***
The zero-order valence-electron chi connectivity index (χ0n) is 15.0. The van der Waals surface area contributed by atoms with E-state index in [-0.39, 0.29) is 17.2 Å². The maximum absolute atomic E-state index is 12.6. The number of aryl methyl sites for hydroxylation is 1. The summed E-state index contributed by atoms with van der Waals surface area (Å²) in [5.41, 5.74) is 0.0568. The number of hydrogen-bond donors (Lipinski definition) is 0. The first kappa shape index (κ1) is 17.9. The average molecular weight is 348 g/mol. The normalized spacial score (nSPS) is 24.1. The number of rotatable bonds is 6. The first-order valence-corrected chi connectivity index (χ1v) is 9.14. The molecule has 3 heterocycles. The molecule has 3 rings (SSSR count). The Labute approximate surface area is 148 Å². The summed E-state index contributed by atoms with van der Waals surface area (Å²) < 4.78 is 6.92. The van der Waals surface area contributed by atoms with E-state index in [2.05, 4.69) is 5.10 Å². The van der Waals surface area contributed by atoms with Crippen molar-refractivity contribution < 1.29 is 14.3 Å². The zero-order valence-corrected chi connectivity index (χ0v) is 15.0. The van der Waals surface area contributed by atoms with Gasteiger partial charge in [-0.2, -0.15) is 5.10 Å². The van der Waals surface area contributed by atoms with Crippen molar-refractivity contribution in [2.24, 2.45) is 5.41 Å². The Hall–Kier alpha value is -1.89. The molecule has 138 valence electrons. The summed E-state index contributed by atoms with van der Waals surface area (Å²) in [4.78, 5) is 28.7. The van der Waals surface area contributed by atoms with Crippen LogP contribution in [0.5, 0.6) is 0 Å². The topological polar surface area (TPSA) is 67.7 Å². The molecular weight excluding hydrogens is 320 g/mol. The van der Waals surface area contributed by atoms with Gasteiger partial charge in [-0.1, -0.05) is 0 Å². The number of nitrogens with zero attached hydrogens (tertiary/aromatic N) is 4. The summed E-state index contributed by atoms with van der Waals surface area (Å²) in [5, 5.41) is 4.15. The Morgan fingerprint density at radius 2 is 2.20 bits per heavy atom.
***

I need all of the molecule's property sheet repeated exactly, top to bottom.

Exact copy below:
The zero-order valence-electron chi connectivity index (χ0n) is 15.0. The van der Waals surface area contributed by atoms with E-state index in [-0.39, 0.29) is 17.2 Å². The maximum absolute atomic E-state index is 12.6. The number of aryl methyl sites for hydroxylation is 1. The summed E-state index contributed by atoms with van der Waals surface area (Å²) in [5.41, 5.74) is 0.0568. The number of hydrogen-bond donors (Lipinski definition) is 0. The first kappa shape index (κ1) is 17.9. The average molecular weight is 348 g/mol. The normalized spacial score (nSPS) is 24.1. The number of rotatable bonds is 6. The first-order valence-corrected chi connectivity index (χ1v) is 9.14. The molecule has 3 heterocycles. The molecule has 3 rings (SSSR count). The Labute approximate surface area is 148 Å². The summed E-state index contributed by atoms with van der Waals surface area (Å²) < 4.78 is 6.92. The van der Waals surface area contributed by atoms with E-state index in [2.05, 4.69) is 5.10 Å². The van der Waals surface area contributed by atoms with Crippen molar-refractivity contribution < 1.29 is 14.3 Å². The zero-order valence-corrected chi connectivity index (χ0v) is 15.0. The van der Waals surface area contributed by atoms with Gasteiger partial charge in [-0.2, -0.15) is 5.10 Å². The van der Waals surface area contributed by atoms with Crippen molar-refractivity contribution in [2.24, 2.45) is 5.41 Å². The Hall–Kier alpha value is -1.89. The molecule has 138 valence electrons. The summed E-state index contributed by atoms with van der Waals surface area (Å²) in [4.78, 5) is 28.7. The van der Waals surface area contributed by atoms with Crippen LogP contribution in [0.5, 0.6) is 0 Å². The topological polar surface area (TPSA) is 67.7 Å². The molecular weight excluding hydrogens is 320 g/mol. The van der Waals surface area contributed by atoms with Gasteiger partial charge in [-0.1, -0.05) is 0 Å². The number of nitrogens with zero attached hydrogens (tertiary/aromatic N) is 4. The summed E-state index contributed by atoms with van der Waals surface area (Å²) in [5, 5.41) is 4.15. The Morgan fingerprint density at radius 2 is 2.20 bits per heavy atom.